Think deals among bay area counties and the building of a desalination plant on Tampa Bay were difficult? Just wait.
By JEAN HELLER, Times Staff Writer
© St. Petersburg Times, published January 2, 2002
When it comes to new water resources for this thirsty region, the easy part is over.
What easy part, you might ask.
Everyone knows the past few decades have suffered squalid political brawls, bitter personal animosities and scores of expensive lawsuits within the Pinellas-Pasco-Hillsborough region, all over water. The nastiness spawned hard-won intergovernmental agreements that seem as complex as international nuclear test-ban treaties and financial deals as convoluted as corporate takeovers.
How could anyone call that the easy part?
All you have to do is look at what's to come.
Despite the wide range of new water resources that will come online in the next few years, the supplies they generate will not be enough to meet the region's needs as growth and redevelopment speed forward. The region will need significant additional quantities of water, and there aren't that many options for finding it.
The idea receiving the most attention is a new desalination plant on the Gulf of Mexico. At the moment, however, the price of such a facility appears prohibitive -- both in construction costs that could soar to three times the price tag on the desal plant under construction in Hillsborough County, and in the big bump consumers would see in their water bills.
The second choice is to develop a lot more groundwater, a likely career-ender for any politician buying into the idea. Vast environmental damage done by overdependence on groundwater in the past has left a thick residue of distrust and resentment with voters who would like to see groundwater pumping go away forever.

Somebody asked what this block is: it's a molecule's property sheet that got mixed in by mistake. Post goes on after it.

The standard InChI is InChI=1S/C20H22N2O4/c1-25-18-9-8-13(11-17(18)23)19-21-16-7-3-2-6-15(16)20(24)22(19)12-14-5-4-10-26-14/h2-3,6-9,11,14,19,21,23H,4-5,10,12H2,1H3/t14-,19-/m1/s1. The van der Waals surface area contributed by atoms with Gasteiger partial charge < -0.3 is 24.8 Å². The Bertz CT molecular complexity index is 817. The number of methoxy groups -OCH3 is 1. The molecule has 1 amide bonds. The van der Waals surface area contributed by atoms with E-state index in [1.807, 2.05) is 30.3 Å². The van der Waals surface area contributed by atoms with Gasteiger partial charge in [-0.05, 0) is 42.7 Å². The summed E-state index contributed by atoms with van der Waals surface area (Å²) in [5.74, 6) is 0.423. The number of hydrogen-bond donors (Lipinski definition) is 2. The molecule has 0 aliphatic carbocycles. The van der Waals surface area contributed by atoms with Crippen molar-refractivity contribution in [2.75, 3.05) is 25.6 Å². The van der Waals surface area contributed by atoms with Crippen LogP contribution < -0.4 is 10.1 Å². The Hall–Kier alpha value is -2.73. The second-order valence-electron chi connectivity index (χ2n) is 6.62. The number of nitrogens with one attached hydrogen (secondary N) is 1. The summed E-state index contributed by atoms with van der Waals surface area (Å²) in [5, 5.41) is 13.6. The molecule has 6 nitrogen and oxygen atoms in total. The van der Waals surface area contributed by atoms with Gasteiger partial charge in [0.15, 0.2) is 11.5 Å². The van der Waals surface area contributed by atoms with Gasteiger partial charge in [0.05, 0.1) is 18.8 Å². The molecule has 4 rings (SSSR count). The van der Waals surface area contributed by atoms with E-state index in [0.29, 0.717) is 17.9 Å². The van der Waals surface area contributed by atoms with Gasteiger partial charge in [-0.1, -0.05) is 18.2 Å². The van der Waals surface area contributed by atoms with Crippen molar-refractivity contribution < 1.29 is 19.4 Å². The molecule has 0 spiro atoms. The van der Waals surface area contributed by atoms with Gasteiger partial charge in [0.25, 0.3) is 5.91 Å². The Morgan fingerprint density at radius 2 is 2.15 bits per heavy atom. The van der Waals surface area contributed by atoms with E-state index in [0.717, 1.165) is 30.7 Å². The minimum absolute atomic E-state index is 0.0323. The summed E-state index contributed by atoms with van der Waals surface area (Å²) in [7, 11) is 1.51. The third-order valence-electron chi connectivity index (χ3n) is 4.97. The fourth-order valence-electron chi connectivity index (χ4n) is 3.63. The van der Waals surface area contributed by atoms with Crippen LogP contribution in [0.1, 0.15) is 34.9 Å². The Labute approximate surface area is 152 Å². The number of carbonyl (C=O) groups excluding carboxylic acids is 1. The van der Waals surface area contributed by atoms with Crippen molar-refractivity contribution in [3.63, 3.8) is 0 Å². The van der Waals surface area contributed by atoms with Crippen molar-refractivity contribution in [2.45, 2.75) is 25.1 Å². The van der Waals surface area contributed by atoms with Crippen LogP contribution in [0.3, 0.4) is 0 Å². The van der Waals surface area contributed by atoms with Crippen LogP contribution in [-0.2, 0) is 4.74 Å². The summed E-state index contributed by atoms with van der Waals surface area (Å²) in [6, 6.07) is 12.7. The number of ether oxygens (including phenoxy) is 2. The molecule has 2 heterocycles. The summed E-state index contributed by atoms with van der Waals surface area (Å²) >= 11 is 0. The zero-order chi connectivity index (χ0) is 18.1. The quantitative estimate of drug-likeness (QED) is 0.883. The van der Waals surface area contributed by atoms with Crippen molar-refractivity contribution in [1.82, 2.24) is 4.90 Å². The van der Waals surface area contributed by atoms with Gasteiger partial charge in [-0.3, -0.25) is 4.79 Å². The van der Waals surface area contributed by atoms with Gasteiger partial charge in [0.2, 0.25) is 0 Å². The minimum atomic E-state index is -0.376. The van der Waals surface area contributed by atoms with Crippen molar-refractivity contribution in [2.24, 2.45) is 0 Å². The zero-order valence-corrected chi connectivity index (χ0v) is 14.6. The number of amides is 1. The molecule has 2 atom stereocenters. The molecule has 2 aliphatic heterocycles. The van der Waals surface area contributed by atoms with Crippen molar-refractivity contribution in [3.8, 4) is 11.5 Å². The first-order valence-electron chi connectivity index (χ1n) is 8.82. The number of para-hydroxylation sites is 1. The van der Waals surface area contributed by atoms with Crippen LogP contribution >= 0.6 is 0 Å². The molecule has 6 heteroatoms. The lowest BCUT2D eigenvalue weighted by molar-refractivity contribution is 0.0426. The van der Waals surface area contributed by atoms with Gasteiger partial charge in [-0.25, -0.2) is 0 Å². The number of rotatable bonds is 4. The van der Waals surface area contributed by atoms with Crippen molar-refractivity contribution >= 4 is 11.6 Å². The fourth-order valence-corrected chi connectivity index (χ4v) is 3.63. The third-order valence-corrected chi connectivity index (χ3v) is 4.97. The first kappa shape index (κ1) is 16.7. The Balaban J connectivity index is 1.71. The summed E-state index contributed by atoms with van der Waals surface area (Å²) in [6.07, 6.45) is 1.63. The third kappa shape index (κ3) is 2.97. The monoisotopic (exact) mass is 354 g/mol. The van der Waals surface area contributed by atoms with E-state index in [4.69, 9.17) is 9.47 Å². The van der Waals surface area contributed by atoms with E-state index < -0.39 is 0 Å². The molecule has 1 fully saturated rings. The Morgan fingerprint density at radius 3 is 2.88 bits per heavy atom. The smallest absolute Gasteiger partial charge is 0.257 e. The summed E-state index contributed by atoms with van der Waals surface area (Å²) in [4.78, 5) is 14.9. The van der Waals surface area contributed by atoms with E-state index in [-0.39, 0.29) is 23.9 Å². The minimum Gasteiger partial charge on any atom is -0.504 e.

The third choice could be an expansion of the Tampa Bay region to include more water-rich areas such as Hernando and Citrus counties and beyond. But such a move would require a change in state law that requires all local sources of water to be exhausted first. And it would spark new water wars so bitter they likely would make the battles of the past look like a series of square dances.
"There may not be any choice," said Jerry Maxwell, general manager of Tampa Bay Water, the region's dominant water utility. "If we find we can't afford a second desal plant, and if our groundwater options are limited, we have to recognize that 80 percent of the population of Florida lives on or near the coast and the majority of the water is not on the coast. We have to find the means and the will to move it."
Such talk alarms people outside the Tampa Bay area who know all too well that pumping groundwater out of Pasco and Hillsborough counties dried up wetlands, encouraged sinkholes and undermined buildings. Fears of the same fate have driven Hernando and Citrus officials to promise a war if the Tampa Bay region tries to divert any of their water.
"My cold dead body will be lying in the right of way before they put the pipe in," state Rep. David Russell, R-Brooksville, said last year of one such project.
State Sen. Ginny Brown-Waite, R-Brooksville, added: "They are not going to turn other counties into the same devastated wasteland that they did Pasco County. It's kind of burn-and-leave policy."
To outward appearances, the region should be less desperate for water starting this year. In the fall, a new water treatment plant will come online, processing surface water from the Hillsborough and Alafia rivers and the Tampa Bypass Canal when high flows make excess water available. During peak flow periods, the plant will be able to produce as much as 66-million gallons of drinking water a day.
A year from now, the desal plant under construction on Tampa Bay in Hillsborough County, Desal I, will begin delivering 25-million gallons of drinking water a day.
Three years later, a new reservoir will begin operating, ensuring that the water treatment plant will be able to guarantee 66-million gallons a day, regardless of river flows.
But this new water will not be net additions to public supply. Pumping permits held by Tampa Bay Water limit the average daily take from 11 regional well fields to 158-million gallons a day. In January 2003, that limit will fall to 121-million gallons a day, then to 90-million gallons a day a few years later.